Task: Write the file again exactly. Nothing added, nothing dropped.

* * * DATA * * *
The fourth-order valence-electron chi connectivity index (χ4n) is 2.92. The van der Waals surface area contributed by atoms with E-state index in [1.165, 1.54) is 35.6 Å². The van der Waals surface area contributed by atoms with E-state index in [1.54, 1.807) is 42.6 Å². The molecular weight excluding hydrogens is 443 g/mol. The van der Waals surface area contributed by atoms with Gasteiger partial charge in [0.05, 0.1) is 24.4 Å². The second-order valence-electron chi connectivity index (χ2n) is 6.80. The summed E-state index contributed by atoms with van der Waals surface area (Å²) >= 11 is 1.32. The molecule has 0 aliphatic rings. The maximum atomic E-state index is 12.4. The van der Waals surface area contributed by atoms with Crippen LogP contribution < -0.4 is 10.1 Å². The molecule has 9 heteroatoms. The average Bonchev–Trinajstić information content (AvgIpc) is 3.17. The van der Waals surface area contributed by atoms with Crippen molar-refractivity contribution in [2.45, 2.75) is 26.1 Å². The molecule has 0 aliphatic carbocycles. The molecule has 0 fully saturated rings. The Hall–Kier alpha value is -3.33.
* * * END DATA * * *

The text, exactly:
The fourth-order valence-electron chi connectivity index (χ4n) is 2.92. The van der Waals surface area contributed by atoms with E-state index in [1.165, 1.54) is 35.6 Å². The van der Waals surface area contributed by atoms with E-state index in [1.54, 1.807) is 42.6 Å². The molecular weight excluding hydrogens is 443 g/mol. The van der Waals surface area contributed by atoms with Gasteiger partial charge in [0.05, 0.1) is 24.4 Å². The second-order valence-electron chi connectivity index (χ2n) is 6.80. The summed E-state index contributed by atoms with van der Waals surface area (Å²) >= 11 is 1.32. The molecule has 0 aliphatic rings. The maximum atomic E-state index is 12.4. The van der Waals surface area contributed by atoms with Crippen LogP contribution < -0.4 is 10.1 Å². The molecule has 9 heteroatoms. The average Bonchev–Trinajstić information content (AvgIpc) is 3.17. The van der Waals surface area contributed by atoms with Crippen molar-refractivity contribution in [2.45, 2.75) is 26.1 Å². The molecule has 0 aliphatic carbocycles. The molecule has 0 fully saturated rings. The Hall–Kier alpha value is -3.33.